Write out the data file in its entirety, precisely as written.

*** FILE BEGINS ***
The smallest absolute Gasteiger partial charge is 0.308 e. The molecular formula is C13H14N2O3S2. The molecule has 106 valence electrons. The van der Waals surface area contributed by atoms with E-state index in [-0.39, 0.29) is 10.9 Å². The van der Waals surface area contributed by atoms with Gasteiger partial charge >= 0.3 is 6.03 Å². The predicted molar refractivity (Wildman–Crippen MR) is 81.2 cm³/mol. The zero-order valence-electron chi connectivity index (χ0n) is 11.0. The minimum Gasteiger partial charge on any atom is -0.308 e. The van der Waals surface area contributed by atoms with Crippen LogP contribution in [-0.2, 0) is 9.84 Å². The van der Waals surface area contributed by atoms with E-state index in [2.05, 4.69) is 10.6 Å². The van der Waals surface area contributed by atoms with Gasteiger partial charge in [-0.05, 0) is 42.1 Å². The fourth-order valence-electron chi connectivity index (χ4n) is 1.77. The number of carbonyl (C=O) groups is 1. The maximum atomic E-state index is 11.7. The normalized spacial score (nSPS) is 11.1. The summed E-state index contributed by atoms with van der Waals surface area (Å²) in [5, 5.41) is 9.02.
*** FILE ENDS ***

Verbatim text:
The smallest absolute Gasteiger partial charge is 0.308 e. The molecular formula is C13H14N2O3S2. The molecule has 106 valence electrons. The van der Waals surface area contributed by atoms with E-state index in [-0.39, 0.29) is 10.9 Å². The van der Waals surface area contributed by atoms with Gasteiger partial charge >= 0.3 is 6.03 Å². The predicted molar refractivity (Wildman–Crippen MR) is 81.2 cm³/mol. The zero-order valence-electron chi connectivity index (χ0n) is 11.0. The minimum Gasteiger partial charge on any atom is -0.308 e. The van der Waals surface area contributed by atoms with Crippen LogP contribution in [-0.2, 0) is 9.84 Å². The van der Waals surface area contributed by atoms with E-state index in [2.05, 4.69) is 10.6 Å². The van der Waals surface area contributed by atoms with Gasteiger partial charge in [-0.05, 0) is 42.1 Å². The fourth-order valence-electron chi connectivity index (χ4n) is 1.77. The number of carbonyl (C=O) groups is 1. The maximum atomic E-state index is 11.7. The normalized spacial score (nSPS) is 11.1. The summed E-state index contributed by atoms with van der Waals surface area (Å²) in [5, 5.41) is 9.02.